Neither Williams—who testified in private before a congressional committee—nor FBI Director Robert Mueller believes that Williams' proposed action, by itself, would have prevented the Sept. 11 attacks. But the discovery of the memo, coupled with other pre-9/11 warnings about al-Qaida hijackers, has given the lie to the Bush administration's claim that absolutely no one could have foreseen the possibility that terrorists would use planes as missiles. Before this week, pointing fingers at the Bush administration was the province of evidenceless conspiracy nuts like Cynthia McKinney. Now the taboo has been violated by a loyal Organization Man, and in an Emperor's New Clothes sort of way, people are gleefully speaking out when they previously would have kept silent.
Not that anyone can agree on the significance of the memo, other than the emerging Washington consensus that an independent commission of wise men should investigate the intelligence failures that led to Sept. 11. Among the reactions that say as much about the accuser as the accused: William Safire, a columnist obsessed with internecine bureaucratic battles, unsurprisingly sees the memo as evidence of a turf war: CIA Director George Tenet didn't want to ask the FBI for help when he prepared a presidential briefing on al-Qaida threats to the United States before Sept. 11. Safire is a conservative, so being able to pin the blame on Tenet, a Clinton appointee, is something of a bonus. Reliable Bush critic Maureen Dowd, by contrast, says the memo is evidence of a failure of vision at the highest levels of the administration: The Bushies' pre-9/11 obsession with missile defense blinded them to the more urgent threat of Bin Laden. In addition to conveniently bashing missile defense, this theory fits snugly with Dowd's belief that Bush is too stupid to have foreseen the terrorist attacks. Others take the opposite McKinney view: that Bush is an evil genius who covered up evidence of the oncoming attacks so that his family could profit from the resulting war. And Sen. Joe Lieberman repeats something he knows from his congressional Enron investigation: The late discovery of Williams' memo shows that this administration is overly, and perniciously, obsessed with secrecy.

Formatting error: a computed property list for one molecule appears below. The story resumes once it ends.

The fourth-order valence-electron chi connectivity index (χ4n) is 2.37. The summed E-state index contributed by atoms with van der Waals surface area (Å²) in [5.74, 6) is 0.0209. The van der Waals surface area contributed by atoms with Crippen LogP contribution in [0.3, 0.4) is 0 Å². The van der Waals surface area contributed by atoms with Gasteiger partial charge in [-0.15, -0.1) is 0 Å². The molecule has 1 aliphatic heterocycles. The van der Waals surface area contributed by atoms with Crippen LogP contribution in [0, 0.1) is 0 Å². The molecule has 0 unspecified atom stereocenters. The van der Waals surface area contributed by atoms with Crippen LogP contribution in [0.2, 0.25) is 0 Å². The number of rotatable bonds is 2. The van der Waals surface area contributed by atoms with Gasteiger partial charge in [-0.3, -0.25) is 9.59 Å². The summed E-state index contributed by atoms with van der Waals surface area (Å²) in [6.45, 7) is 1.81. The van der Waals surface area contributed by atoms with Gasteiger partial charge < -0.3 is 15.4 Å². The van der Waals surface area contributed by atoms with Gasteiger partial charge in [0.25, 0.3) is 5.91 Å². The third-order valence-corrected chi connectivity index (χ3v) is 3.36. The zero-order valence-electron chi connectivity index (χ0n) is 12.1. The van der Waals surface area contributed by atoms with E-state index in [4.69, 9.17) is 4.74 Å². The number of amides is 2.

Even those who have read the memo can't quite agree on its meaning. Sen. Bob Graham, the chairman of the Senate intelligence committee, says optimistically that the memo shows that if someone had examined all the relevant evidence, the Sept. 11 attacks could have been stopped. Sen. Richard Shelby, the committee's ranking Republican, says pessimistically that it shows that the FBI is inept. FBI Director Mueller trumps Shelby's pessimism, saying that despite the efforts of his best agents, terrorism can't always be stopped.
All these statements (except the McKinney theory) are no doubt true, even the seemingly contradictory ones. The FBI's failures are certainly worrisome (especially if they haven't been fixed), and Kenneth Williams and his memo are emblematic of those failures. But Kenneth Williams and his ignored memo also carry a comforting message: that al-Qaida is not impenetrable, that their plans can be thwarted. The president can't know everything, and he can't read every intelligence report or turn the government upside-down on every agent's hunch. But through the efforts of ordinary agents like Kenneth Williams, terrorism can be stopped. At least, that's one way to read the inkblot.